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Soaring Airline Stocks: a Leveraged Way to Fly

September 03, 1989|Charles R. Morris | Charles R. Morris is the author of "The Cost of Good Intentions" (McGraw-Hill), an analysis of the New York fiscal crisis

NEW YORK — Airline stocks, limping along like geese with broken wings for most of the 1980s, now soar like hypersonic jets. Much of the recent stock market surge has been driven by takeover speculation in airline stocks, pulling up the transportation sector generally. Transportation stocks are heavily weighted in the Dow-Jones Industrial Average, the most closely tracked broad indicator of stock market performance.

California investor Marvin Davis' aggressive bid for UAL, the parent company of United Airlines, hard on the heels of the Los Angeles-based Alfred A. Checchi's takeover of NWA Inc., parent of Northwest Airlines, has been like a slug of high-test fuel in a market already turning bullish.

Last Thursday, the U.S. Transportation Department announced an investigation of airlines' "fitness," linking massive debt to questions of air safety.

UAL shares were coasting along in the low 100s before Davis' $275-per-share offer. By the end of the week, reports of additional bids, by UAL pilots and British Airways at about $300 a share, had some analysts projecting prices as high as $400 before the party is over.

Most analysts expect takeover action for other airlines to heat up as well. Both USAir and American Airlines have just shored up takeover defenses in anticipation of hostile bids.

There are both good reasons and bad reasons for the surge in airlines. The good reasons--good for investors, not necessarily for travelers--relate to the airlines' return to financial health after 10 years of frantic scrambling for position in the new era of transportation deregulation.

The bad reasons have to do with the game of financial chicken being played by the major leveraged buyout, or LBO, firms. When the big LBO game started 10 years ago, the stocks of most major corporations were grossly undervalued. LBOs woke the markets to bullish possibilities in the 1980s. With the stock market now fully priced by anybody's measure, there are few real bargains left. But the early successes of LBOs have drawn so much money into the game that major LBO firms have to keep bidding to protect their market share and keep the fees flowing.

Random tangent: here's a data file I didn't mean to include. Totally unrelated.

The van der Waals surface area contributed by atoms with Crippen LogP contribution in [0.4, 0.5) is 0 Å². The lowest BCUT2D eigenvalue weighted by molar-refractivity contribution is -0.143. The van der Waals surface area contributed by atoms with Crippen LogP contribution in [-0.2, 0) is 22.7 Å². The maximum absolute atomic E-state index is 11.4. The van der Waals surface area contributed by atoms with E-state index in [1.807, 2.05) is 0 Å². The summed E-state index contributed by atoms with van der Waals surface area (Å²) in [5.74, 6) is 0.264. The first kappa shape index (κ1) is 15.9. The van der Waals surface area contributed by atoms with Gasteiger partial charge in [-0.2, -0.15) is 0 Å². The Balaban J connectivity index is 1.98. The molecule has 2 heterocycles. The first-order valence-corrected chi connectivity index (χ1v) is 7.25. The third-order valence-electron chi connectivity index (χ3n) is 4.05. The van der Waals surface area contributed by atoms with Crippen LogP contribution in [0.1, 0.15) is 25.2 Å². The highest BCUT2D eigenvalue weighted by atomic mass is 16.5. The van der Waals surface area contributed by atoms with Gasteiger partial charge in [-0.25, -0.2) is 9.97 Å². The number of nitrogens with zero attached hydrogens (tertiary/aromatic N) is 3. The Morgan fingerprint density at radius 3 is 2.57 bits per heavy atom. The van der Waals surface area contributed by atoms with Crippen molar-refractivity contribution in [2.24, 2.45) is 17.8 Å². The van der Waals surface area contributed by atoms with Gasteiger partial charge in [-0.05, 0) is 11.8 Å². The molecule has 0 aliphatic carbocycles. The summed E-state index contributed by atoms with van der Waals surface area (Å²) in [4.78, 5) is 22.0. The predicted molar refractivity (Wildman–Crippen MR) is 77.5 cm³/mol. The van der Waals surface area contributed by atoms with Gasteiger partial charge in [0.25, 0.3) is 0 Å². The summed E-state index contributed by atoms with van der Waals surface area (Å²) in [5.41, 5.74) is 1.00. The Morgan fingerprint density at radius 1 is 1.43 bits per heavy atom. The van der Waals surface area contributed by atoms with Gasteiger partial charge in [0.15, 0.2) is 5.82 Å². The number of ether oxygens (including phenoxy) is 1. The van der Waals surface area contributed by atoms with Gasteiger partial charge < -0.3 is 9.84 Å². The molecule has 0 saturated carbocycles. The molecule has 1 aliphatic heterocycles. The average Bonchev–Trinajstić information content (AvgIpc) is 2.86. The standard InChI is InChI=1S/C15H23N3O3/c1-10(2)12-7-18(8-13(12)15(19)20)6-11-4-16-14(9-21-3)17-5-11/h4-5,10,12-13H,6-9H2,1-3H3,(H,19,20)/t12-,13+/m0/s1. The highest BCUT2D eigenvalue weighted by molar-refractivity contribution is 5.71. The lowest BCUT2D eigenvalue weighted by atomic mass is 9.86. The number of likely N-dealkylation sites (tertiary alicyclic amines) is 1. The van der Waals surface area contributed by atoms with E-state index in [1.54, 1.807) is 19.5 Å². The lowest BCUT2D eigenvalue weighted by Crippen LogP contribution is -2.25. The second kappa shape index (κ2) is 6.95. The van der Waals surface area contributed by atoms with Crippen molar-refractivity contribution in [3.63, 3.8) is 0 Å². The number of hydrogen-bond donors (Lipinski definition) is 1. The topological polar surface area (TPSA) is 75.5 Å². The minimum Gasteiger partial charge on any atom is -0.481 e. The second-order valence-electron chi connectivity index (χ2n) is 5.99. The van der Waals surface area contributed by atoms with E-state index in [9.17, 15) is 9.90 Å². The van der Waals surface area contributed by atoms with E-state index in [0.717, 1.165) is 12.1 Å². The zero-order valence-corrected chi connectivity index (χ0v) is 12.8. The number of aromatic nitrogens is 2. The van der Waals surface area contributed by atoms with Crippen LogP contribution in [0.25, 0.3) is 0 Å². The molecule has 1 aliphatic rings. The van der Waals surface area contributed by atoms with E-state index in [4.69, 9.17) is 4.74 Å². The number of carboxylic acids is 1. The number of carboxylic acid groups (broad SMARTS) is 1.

After the competitive free-for-all of the early 1980s, the airline industry has so sorted itself out that 90% of domestic air traffic is controlled by eight major carriers--American, United, Delta, Northwest, Continental, TWA, Pan Am and USAir. And after years of heavy losses, the industry as a whole is moving strongly into the black, although a few, like Texas Air--the owner of Continental and Eastern--and Pan Am are still ringing up losses. The healthier lines, like American and United, have managed to amass substantial cash along the way.

Airlines have reinforced their competitive positions by "hub and spoke" route alignment. Most major airports serve as "hubs" for just one or two airlines that control most of the airport's gates. American dominates Dallas-Forth Worth, for instance, USAir has Pittsburgh and TWA is the major carrier in St. Louis. Dominating a hub allows the airline to control the routes that link up to it, dampening the competition to more "manageable" levels.

A side effect, as many critics have pointed out, is that the average passenger now has to fly much farther than used to be necessary because so many once-direct routes are now channeled through the hub. At the same time, there has been a not-so-subtle upward creep in industry fares, particularly to cities that have only single-carrier service.

The icing on the cake for takeover speculators, is, paradoxically enough, the shortage of planes. During the lean years of the early 1980s, carriers could not afford to replace their fleets and most now have hangars-full of aircraft 15 to 20 years old.

A huge rush of replacement orders have been filed over the past few years, far beyond what the airframe manufacturers can produce. Boeing, the dominant supplier, now has an $80-billion backlog in orders, stretching well into the next decade.

The pressing shortage of equipment has pumped up the resale value of older planes and the pools of capital that would ordinarily have financed new fleets are flowing into lease-backs or other refinancings of the old ones. Airlines like United--owning 80% of its $3 billion fleet outright--offer a juicy takeover target because of the opportunity to pay off buyout debt by refinancing or selling off part of the fleet.

Throw in a few other "hidden assets" like computerized reservation systems--that in theory could be sold off to specialized service companies--and you have the rosy scenario driving stock market speculation.

It is a pretty picture, and there's a good argument that earlier in the summer, the stock price of the average airline was too heavily influenced by the lean years just past. But the question remains: How high is up? The lofty prices the buyout firms are tossing around leave no margin for error.

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